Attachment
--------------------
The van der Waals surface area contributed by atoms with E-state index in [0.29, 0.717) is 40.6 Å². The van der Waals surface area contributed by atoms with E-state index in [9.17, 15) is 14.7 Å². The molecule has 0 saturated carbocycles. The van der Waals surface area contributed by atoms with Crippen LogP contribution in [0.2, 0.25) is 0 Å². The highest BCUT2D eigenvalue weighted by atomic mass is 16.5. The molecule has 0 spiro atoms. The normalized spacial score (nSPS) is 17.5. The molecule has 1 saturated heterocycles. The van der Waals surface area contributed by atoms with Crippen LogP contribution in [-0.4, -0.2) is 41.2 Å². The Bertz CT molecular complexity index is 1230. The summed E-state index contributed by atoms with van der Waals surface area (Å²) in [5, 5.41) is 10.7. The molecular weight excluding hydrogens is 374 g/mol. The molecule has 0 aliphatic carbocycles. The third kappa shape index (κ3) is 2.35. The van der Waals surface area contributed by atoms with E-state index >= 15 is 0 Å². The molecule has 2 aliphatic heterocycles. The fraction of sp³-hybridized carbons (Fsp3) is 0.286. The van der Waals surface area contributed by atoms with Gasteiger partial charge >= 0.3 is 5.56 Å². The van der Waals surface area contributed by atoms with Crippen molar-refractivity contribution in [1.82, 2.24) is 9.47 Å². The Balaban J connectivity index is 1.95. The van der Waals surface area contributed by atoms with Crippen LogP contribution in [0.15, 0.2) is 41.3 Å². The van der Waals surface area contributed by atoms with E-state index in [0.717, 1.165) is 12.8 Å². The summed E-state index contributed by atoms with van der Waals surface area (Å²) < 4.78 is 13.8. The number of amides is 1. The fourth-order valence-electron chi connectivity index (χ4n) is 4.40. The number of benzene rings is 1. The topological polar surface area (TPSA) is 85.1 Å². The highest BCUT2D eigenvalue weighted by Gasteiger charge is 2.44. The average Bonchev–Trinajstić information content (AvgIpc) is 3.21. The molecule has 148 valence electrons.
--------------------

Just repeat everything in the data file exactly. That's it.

The van der Waals surface area contributed by atoms with E-state index in [0.29, 0.717) is 40.6 Å². The van der Waals surface area contributed by atoms with E-state index in [9.17, 15) is 14.7 Å². The molecule has 0 saturated carbocycles. The van der Waals surface area contributed by atoms with Crippen LogP contribution in [0.2, 0.25) is 0 Å². The highest BCUT2D eigenvalue weighted by atomic mass is 16.5. The molecule has 0 spiro atoms. The normalized spacial score (nSPS) is 17.5. The molecule has 1 saturated heterocycles. The van der Waals surface area contributed by atoms with Crippen LogP contribution in [-0.4, -0.2) is 41.2 Å². The Bertz CT molecular complexity index is 1230. The summed E-state index contributed by atoms with van der Waals surface area (Å²) in [5, 5.41) is 10.7. The molecular weight excluding hydrogens is 374 g/mol. The molecule has 0 aliphatic carbocycles. The third kappa shape index (κ3) is 2.35. The van der Waals surface area contributed by atoms with E-state index >= 15 is 0 Å². The molecule has 2 aliphatic heterocycles. The fraction of sp³-hybridized carbons (Fsp3) is 0.286. The van der Waals surface area contributed by atoms with Gasteiger partial charge >= 0.3 is 5.56 Å². The van der Waals surface area contributed by atoms with Crippen molar-refractivity contribution in [1.82, 2.24) is 9.47 Å². The Balaban J connectivity index is 1.95. The van der Waals surface area contributed by atoms with Crippen LogP contribution in [0.15, 0.2) is 41.3 Å². The van der Waals surface area contributed by atoms with E-state index in [0.717, 1.165) is 12.8 Å². The summed E-state index contributed by atoms with van der Waals surface area (Å²) < 4.78 is 13.8. The number of amides is 1. The fourth-order valence-electron chi connectivity index (χ4n) is 4.40. The number of benzene rings is 1. The topological polar surface area (TPSA) is 85.1 Å². The highest BCUT2D eigenvalue weighted by Gasteiger charge is 2.44. The average Bonchev–Trinajstić information content (AvgIpc) is 3.21. The molecule has 148 valence electrons.